TMG Philosophy: “Exploring Your Neighbor”

Now, before some of you start thinking, “Ahhhh, poor Tim.  He must be getting a head start on senility.  He must have meant to say ‘Explore Your NeighborHOOD’ and not neighbor…” I will tell you that I, in fact, meant to say just that.

By now, I am sure any of you loyal readers will have noticed a number of themes that appear regularly in each of the sections of our blog.  One that we clearly believe strongly in is the idea of exploration.  Quite simply – the world is a great big playground and since we are curious people, we here at the Transmogrifier believe there is no doubt that we are meant to explore every bit of our world.  That desire to explore and the world to be explored is one of the very best things about our jobs here.

Obviously, exploration can be a scary thing.  The thing that makes it scary is the (insert dramatic music sound effect here)  the unknown…  We are both intrigued by what is on the other side of that mountain in front of us and scared of what may be lurking there.  This is not a new idea at all.  If you doubt me, take a look at old maps.  It was a widely held fear before Magellan circumnavigated the globe, that if you sailed too far you would fall off the edge of the world.  And to make it extra scary, map makers of the time put ravenous sea monsters at the edges of the maps to reinforce the fear of the unknown.

From the 500 year old map known as Carta Marina. It is in the public domain.

From the 500 year old map known as Carta Marina. Presumably the sailors are hoping the sea monsters will eat the cargo and not them.  My guess is the cargo is really just an appetizer.

While we all understand that exploration has both risk and reward and it is that combination of the two in unique proportions that taunts us to do things like climb Mount Everest, why is it that we rarely see the challenge in getting to know people as a worthy exploration?

Yes- people (especially those we do not know) can be even more scary than sea monsters, but I will bet that all of us can think of a great story of when we took a risk and spoke to someone.  That may have started out scary or hard, but then turned out to be a wonderful experience, and may have even led to a life-long relationship in some cases.  A blind date leads to a marriage.  A suicide leads to a strong friendship among those that dealt with it.  Offering a homeless guy a chance to stay somewhere on a cold winter night leads to a friendship and a life saved.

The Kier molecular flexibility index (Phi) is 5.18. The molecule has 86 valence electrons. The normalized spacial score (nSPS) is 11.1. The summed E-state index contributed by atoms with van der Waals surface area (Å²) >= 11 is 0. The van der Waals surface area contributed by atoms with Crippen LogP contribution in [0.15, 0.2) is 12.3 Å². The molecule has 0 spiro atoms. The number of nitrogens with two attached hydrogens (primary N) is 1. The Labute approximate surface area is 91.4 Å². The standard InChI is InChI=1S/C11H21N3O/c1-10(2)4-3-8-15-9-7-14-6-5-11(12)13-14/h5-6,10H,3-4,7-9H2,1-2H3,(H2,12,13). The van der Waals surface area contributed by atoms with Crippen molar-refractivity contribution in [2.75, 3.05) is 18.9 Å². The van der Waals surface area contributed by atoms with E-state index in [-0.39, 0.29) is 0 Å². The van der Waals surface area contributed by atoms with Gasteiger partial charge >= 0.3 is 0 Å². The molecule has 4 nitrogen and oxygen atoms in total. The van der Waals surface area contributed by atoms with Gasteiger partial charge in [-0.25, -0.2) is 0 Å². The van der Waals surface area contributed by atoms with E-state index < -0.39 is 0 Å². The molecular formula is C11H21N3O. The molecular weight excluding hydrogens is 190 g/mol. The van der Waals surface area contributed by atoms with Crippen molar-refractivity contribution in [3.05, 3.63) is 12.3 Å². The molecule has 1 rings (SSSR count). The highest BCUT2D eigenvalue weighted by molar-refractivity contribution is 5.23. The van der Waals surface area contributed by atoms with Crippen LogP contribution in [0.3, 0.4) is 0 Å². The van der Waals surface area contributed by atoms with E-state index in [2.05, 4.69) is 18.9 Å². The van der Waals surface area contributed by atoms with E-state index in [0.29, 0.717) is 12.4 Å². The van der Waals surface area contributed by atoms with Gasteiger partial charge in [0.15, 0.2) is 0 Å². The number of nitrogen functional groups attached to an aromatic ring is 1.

I am not naive, clearly good things do not happen every time or even a lot of the time when we risk reaching out to people.  Just like the risk that comes with exploring the world, there is real risk in getting to know people.  But the rewards can be so much greater than a cargo hold full of spices (that was what Magellan’s crew saw as their dream goal and why they were willing to take the risk of falling of the Earth.)

I am not suggesting that we spend every waking hour walking up to complete strangers and offering to be their BFF, but certainly we can agree that if we at least change our perspective of people we do not know from a virtual map with sea monsters, to the chance to discover and explore, that will be a step in the right direction.  This applies to those who look different, talk different, and even have different views, customs and beliefs.  If we see those people as a chance to explore and get to know them, rather than scary and unknown, there is no telling where you might go next.

So that nice, cute waitress who smiles at you – talking to her is like stepping up onto a pitcher’s mound compared to the Everest that is talking to the homeless guy who smells of urine and stale beer.  Both deserve our time and both deserve to be treated with respect.

Go ahead – talk to someone you don’t know and see what is at the edges of that map…

3 thoughts on “TMG Philosophy: “Exploring Your Neighbor”

  1. Wow. You give us a lot to think about, in how we deal (or don’t deal) with other people around us. And in how much we do or do not take risks, take ourselves out of our comfort zones in reaching out to strangers, or reaching out to people in situations that are simply uncomfortable to us (situations where it would be more comfortable to say no more than “hi” and then emotionally and physically remove ourselves and pursue the connection no further). Thanks for stretching my mind and how I see things.

  2. I often run the other way…but those times I follow a “nudge” to talk…well they change my day. In good ways. Thanks for the reminder and the perspective.

  3. I know you walk the talk Tim. What you have said is so true and an art that I have not truely mastered. As Amanda said, “Thanks for the reminder”!

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